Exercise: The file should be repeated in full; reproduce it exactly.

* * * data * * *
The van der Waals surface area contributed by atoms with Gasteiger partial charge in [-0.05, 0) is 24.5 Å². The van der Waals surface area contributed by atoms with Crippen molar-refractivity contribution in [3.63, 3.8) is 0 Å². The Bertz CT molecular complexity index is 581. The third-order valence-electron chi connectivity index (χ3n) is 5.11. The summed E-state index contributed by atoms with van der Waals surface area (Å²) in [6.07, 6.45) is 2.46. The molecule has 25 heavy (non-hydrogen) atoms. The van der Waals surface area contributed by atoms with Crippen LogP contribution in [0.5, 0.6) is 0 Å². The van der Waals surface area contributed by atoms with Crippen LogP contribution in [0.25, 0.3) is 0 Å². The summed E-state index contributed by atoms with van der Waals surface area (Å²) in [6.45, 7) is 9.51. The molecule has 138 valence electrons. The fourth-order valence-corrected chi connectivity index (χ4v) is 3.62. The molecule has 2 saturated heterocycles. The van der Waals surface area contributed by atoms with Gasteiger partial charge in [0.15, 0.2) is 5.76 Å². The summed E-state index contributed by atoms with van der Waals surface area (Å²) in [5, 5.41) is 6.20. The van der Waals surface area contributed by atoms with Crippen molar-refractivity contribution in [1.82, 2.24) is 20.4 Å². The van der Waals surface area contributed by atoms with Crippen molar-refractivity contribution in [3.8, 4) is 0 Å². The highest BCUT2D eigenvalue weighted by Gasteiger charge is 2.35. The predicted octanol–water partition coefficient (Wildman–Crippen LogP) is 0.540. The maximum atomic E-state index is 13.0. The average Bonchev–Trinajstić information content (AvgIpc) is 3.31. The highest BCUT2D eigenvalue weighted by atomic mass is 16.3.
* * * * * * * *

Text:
The van der Waals surface area contributed by atoms with Gasteiger partial charge in [-0.05, 0) is 24.5 Å². The van der Waals surface area contributed by atoms with Crippen molar-refractivity contribution in [3.63, 3.8) is 0 Å². The Bertz CT molecular complexity index is 581. The third-order valence-electron chi connectivity index (χ3n) is 5.11. The summed E-state index contributed by atoms with van der Waals surface area (Å²) in [6.07, 6.45) is 2.46. The molecule has 25 heavy (non-hydrogen) atoms. The van der Waals surface area contributed by atoms with Crippen LogP contribution in [0.5, 0.6) is 0 Å². The van der Waals surface area contributed by atoms with Crippen LogP contribution in [0.25, 0.3) is 0 Å². The summed E-state index contributed by atoms with van der Waals surface area (Å²) in [6.45, 7) is 9.51. The molecule has 138 valence electrons. The fourth-order valence-corrected chi connectivity index (χ4v) is 3.62. The molecule has 2 saturated heterocycles. The van der Waals surface area contributed by atoms with Gasteiger partial charge in [0.15, 0.2) is 5.76 Å². The summed E-state index contributed by atoms with van der Waals surface area (Å²) in [5, 5.41) is 6.20. The van der Waals surface area contributed by atoms with Crippen molar-refractivity contribution in [1.82, 2.24) is 20.4 Å². The van der Waals surface area contributed by atoms with Crippen molar-refractivity contribution in [3.8, 4) is 0 Å². The highest BCUT2D eigenvalue weighted by Gasteiger charge is 2.35. The predicted octanol–water partition coefficient (Wildman–Crippen LogP) is 0.540. The maximum atomic E-state index is 13.0. The average Bonchev–Trinajstić information content (AvgIpc) is 3.31. The highest BCUT2D eigenvalue weighted by atomic mass is 16.3.